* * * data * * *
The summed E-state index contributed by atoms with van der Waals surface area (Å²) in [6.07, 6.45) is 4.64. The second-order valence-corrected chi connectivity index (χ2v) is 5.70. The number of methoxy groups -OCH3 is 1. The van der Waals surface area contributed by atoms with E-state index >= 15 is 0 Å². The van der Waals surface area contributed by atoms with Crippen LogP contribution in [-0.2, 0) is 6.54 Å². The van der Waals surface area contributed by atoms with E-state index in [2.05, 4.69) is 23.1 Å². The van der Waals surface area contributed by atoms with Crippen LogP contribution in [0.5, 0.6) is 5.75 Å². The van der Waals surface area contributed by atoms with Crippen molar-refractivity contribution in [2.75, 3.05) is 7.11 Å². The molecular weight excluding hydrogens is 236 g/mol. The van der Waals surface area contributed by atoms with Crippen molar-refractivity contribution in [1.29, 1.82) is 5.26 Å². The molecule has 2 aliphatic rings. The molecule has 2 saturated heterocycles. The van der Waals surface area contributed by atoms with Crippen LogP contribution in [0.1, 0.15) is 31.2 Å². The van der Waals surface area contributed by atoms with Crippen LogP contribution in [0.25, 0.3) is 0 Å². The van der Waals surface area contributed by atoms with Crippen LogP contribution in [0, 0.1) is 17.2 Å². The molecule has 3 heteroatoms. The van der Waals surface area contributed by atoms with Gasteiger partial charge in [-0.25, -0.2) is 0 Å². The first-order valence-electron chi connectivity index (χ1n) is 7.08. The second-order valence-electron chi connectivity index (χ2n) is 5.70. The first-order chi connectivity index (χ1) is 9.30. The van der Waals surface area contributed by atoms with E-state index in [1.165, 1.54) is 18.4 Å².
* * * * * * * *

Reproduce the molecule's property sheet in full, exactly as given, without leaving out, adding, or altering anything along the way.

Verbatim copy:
The summed E-state index contributed by atoms with van der Waals surface area (Å²) in [6.07, 6.45) is 4.64. The second-order valence-corrected chi connectivity index (χ2v) is 5.70. The number of methoxy groups -OCH3 is 1. The van der Waals surface area contributed by atoms with E-state index >= 15 is 0 Å². The van der Waals surface area contributed by atoms with Crippen LogP contribution in [-0.2, 0) is 6.54 Å². The van der Waals surface area contributed by atoms with E-state index in [2.05, 4.69) is 23.1 Å². The van der Waals surface area contributed by atoms with Crippen LogP contribution in [0.5, 0.6) is 5.75 Å². The van der Waals surface area contributed by atoms with Crippen molar-refractivity contribution in [2.75, 3.05) is 7.11 Å². The molecular weight excluding hydrogens is 236 g/mol. The van der Waals surface area contributed by atoms with Crippen molar-refractivity contribution in [1.29, 1.82) is 5.26 Å². The molecule has 2 aliphatic rings. The molecule has 2 saturated heterocycles. The van der Waals surface area contributed by atoms with Crippen LogP contribution in [0.1, 0.15) is 31.2 Å². The van der Waals surface area contributed by atoms with Crippen LogP contribution in [0.25, 0.3) is 0 Å². The van der Waals surface area contributed by atoms with Crippen LogP contribution in [0, 0.1) is 17.2 Å². The molecule has 3 heteroatoms. The van der Waals surface area contributed by atoms with Gasteiger partial charge in [-0.25, -0.2) is 0 Å². The first-order valence-electron chi connectivity index (χ1n) is 7.08. The second-order valence-electron chi connectivity index (χ2n) is 5.70. The first-order chi connectivity index (χ1) is 9.30. The van der Waals surface area contributed by atoms with E-state index in [1.165, 1.54) is 18.4 Å².